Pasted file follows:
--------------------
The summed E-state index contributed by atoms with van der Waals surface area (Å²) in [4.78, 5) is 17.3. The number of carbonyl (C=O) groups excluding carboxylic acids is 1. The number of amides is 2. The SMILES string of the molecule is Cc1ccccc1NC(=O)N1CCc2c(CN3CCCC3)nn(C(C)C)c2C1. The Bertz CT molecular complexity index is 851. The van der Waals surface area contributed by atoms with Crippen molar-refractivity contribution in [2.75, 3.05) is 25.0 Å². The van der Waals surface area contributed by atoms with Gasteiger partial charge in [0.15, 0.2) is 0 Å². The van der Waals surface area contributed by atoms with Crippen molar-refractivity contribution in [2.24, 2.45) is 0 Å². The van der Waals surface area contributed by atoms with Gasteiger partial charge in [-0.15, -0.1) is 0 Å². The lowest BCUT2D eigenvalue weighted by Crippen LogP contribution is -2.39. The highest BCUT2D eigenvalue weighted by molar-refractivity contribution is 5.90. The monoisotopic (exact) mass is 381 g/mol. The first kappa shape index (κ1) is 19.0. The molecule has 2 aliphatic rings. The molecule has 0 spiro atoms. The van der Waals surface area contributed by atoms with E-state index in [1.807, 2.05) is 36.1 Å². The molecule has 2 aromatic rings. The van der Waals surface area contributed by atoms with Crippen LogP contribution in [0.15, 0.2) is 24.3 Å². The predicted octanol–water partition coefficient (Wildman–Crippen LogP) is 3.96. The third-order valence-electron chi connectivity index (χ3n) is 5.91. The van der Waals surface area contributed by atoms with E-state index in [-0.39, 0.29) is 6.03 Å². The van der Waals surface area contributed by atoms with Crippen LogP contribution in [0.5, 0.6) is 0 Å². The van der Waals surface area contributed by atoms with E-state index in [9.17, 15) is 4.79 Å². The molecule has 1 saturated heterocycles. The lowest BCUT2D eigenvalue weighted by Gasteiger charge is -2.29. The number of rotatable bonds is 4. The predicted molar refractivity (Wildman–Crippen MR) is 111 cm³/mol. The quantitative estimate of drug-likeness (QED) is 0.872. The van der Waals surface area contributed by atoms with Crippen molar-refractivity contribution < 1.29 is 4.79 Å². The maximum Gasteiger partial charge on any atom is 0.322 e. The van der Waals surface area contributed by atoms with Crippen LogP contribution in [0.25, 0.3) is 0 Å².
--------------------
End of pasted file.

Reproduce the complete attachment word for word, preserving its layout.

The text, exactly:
The summed E-state index contributed by atoms with van der Waals surface area (Å²) in [4.78, 5) is 17.3. The number of carbonyl (C=O) groups excluding carboxylic acids is 1. The number of amides is 2. The SMILES string of the molecule is Cc1ccccc1NC(=O)N1CCc2c(CN3CCCC3)nn(C(C)C)c2C1. The Bertz CT molecular complexity index is 851. The van der Waals surface area contributed by atoms with Crippen molar-refractivity contribution in [2.75, 3.05) is 25.0 Å². The van der Waals surface area contributed by atoms with Gasteiger partial charge in [0.15, 0.2) is 0 Å². The van der Waals surface area contributed by atoms with Crippen molar-refractivity contribution in [2.24, 2.45) is 0 Å². The van der Waals surface area contributed by atoms with Gasteiger partial charge in [-0.15, -0.1) is 0 Å². The lowest BCUT2D eigenvalue weighted by Crippen LogP contribution is -2.39. The highest BCUT2D eigenvalue weighted by molar-refractivity contribution is 5.90. The monoisotopic (exact) mass is 381 g/mol. The first kappa shape index (κ1) is 19.0. The molecule has 2 aliphatic rings. The molecule has 0 spiro atoms. The van der Waals surface area contributed by atoms with E-state index in [1.807, 2.05) is 36.1 Å². The molecule has 2 aromatic rings. The van der Waals surface area contributed by atoms with Crippen LogP contribution in [0.15, 0.2) is 24.3 Å². The predicted octanol–water partition coefficient (Wildman–Crippen LogP) is 3.96. The third-order valence-electron chi connectivity index (χ3n) is 5.91. The van der Waals surface area contributed by atoms with E-state index in [-0.39, 0.29) is 6.03 Å². The van der Waals surface area contributed by atoms with Crippen LogP contribution in [0.5, 0.6) is 0 Å². The van der Waals surface area contributed by atoms with E-state index in [9.17, 15) is 4.79 Å². The molecule has 1 saturated heterocycles. The lowest BCUT2D eigenvalue weighted by Gasteiger charge is -2.29. The number of rotatable bonds is 4. The predicted molar refractivity (Wildman–Crippen MR) is 111 cm³/mol. The quantitative estimate of drug-likeness (QED) is 0.872. The van der Waals surface area contributed by atoms with Crippen molar-refractivity contribution < 1.29 is 4.79 Å². The maximum Gasteiger partial charge on any atom is 0.322 e. The van der Waals surface area contributed by atoms with Crippen LogP contribution in [0.25, 0.3) is 0 Å².